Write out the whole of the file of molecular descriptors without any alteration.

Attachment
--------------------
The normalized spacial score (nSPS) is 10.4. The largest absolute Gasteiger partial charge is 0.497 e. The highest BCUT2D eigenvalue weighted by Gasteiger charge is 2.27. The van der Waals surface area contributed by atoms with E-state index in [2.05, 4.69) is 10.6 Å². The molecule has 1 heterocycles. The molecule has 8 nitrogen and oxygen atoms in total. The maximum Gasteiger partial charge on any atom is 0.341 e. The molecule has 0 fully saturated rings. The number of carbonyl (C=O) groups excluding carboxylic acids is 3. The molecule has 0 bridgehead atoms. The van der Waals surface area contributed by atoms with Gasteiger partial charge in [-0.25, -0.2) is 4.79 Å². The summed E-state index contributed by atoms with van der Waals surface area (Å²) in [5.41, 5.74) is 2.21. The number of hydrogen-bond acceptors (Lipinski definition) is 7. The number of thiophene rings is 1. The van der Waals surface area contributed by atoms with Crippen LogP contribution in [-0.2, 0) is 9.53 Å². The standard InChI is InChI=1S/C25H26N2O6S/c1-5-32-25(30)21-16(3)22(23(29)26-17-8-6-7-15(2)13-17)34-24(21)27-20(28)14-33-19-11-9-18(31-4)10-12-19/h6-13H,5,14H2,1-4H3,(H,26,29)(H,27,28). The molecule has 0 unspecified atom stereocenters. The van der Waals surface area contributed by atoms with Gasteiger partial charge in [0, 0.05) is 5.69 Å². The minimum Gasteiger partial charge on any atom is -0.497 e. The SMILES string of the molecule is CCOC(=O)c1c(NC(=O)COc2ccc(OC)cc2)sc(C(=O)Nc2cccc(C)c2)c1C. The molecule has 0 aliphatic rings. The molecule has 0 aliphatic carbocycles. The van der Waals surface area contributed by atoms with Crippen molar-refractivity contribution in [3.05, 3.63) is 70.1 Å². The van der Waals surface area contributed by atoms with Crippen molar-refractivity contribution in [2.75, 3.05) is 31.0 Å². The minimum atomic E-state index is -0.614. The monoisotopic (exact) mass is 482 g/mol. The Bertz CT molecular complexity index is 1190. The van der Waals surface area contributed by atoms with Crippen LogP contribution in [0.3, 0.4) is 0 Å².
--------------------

The normalized spacial score (nSPS) is 10.4. The largest absolute Gasteiger partial charge is 0.497 e. The highest BCUT2D eigenvalue weighted by Gasteiger charge is 2.27. The van der Waals surface area contributed by atoms with E-state index in [2.05, 4.69) is 10.6 Å². The molecule has 1 heterocycles. The molecule has 8 nitrogen and oxygen atoms in total. The maximum Gasteiger partial charge on any atom is 0.341 e. The molecule has 0 fully saturated rings. The number of carbonyl (C=O) groups excluding carboxylic acids is 3. The molecule has 0 bridgehead atoms. The van der Waals surface area contributed by atoms with Gasteiger partial charge in [-0.25, -0.2) is 4.79 Å². The summed E-state index contributed by atoms with van der Waals surface area (Å²) in [5.41, 5.74) is 2.21. The number of hydrogen-bond acceptors (Lipinski definition) is 7. The number of thiophene rings is 1. The van der Waals surface area contributed by atoms with Crippen LogP contribution in [-0.2, 0) is 9.53 Å². The standard InChI is InChI=1S/C25H26N2O6S/c1-5-32-25(30)21-16(3)22(23(29)26-17-8-6-7-15(2)13-17)34-24(21)27-20(28)14-33-19-11-9-18(31-4)10-12-19/h6-13H,5,14H2,1-4H3,(H,26,29)(H,27,28). The molecule has 0 unspecified atom stereocenters. The van der Waals surface area contributed by atoms with Gasteiger partial charge in [0, 0.05) is 5.69 Å². The minimum Gasteiger partial charge on any atom is -0.497 e. The SMILES string of the molecule is CCOC(=O)c1c(NC(=O)COc2ccc(OC)cc2)sc(C(=O)Nc2cccc(C)c2)c1C. The molecule has 0 aliphatic rings. The molecule has 0 aliphatic carbocycles. The van der Waals surface area contributed by atoms with Crippen molar-refractivity contribution in [3.05, 3.63) is 70.1 Å². The van der Waals surface area contributed by atoms with Crippen molar-refractivity contribution in [2.75, 3.05) is 31.0 Å². The minimum atomic E-state index is -0.614. The monoisotopic (exact) mass is 482 g/mol. The Bertz CT molecular complexity index is 1190. The van der Waals surface area contributed by atoms with Crippen LogP contribution in [0.3, 0.4) is 0 Å².